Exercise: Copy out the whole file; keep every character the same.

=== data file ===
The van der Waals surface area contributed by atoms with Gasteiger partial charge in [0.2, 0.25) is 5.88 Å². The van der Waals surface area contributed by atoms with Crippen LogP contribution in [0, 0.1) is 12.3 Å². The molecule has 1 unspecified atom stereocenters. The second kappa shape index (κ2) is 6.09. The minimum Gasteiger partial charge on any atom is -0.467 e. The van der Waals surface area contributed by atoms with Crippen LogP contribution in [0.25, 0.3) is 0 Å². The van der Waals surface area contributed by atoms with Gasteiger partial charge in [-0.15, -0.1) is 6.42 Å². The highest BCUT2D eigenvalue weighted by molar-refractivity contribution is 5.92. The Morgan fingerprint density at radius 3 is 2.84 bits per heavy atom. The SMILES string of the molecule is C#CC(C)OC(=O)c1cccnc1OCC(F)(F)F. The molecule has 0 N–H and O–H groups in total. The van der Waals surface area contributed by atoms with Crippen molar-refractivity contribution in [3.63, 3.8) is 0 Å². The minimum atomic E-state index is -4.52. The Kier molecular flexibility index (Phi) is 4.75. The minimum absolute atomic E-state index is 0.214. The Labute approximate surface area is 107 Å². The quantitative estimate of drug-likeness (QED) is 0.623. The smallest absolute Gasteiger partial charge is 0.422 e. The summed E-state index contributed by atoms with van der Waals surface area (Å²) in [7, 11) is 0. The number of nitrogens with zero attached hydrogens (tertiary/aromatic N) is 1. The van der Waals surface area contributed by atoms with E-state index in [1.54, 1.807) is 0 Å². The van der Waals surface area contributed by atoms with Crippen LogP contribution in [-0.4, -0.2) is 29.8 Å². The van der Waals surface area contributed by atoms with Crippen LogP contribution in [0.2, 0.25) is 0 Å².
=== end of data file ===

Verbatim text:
The van der Waals surface area contributed by atoms with Gasteiger partial charge in [0.2, 0.25) is 5.88 Å². The van der Waals surface area contributed by atoms with Crippen LogP contribution in [0, 0.1) is 12.3 Å². The molecule has 1 unspecified atom stereocenters. The second kappa shape index (κ2) is 6.09. The minimum Gasteiger partial charge on any atom is -0.467 e. The van der Waals surface area contributed by atoms with Crippen LogP contribution in [0.25, 0.3) is 0 Å². The van der Waals surface area contributed by atoms with Gasteiger partial charge in [-0.15, -0.1) is 6.42 Å². The highest BCUT2D eigenvalue weighted by molar-refractivity contribution is 5.92. The Morgan fingerprint density at radius 3 is 2.84 bits per heavy atom. The SMILES string of the molecule is C#CC(C)OC(=O)c1cccnc1OCC(F)(F)F. The molecule has 0 N–H and O–H groups in total. The van der Waals surface area contributed by atoms with Crippen molar-refractivity contribution in [3.63, 3.8) is 0 Å². The minimum atomic E-state index is -4.52. The Kier molecular flexibility index (Phi) is 4.75. The minimum absolute atomic E-state index is 0.214. The Labute approximate surface area is 107 Å². The quantitative estimate of drug-likeness (QED) is 0.623. The smallest absolute Gasteiger partial charge is 0.422 e. The summed E-state index contributed by atoms with van der Waals surface area (Å²) in [7, 11) is 0. The number of nitrogens with zero attached hydrogens (tertiary/aromatic N) is 1. The van der Waals surface area contributed by atoms with E-state index in [1.54, 1.807) is 0 Å². The van der Waals surface area contributed by atoms with Crippen LogP contribution in [-0.4, -0.2) is 29.8 Å². The van der Waals surface area contributed by atoms with Crippen LogP contribution in [0.2, 0.25) is 0 Å².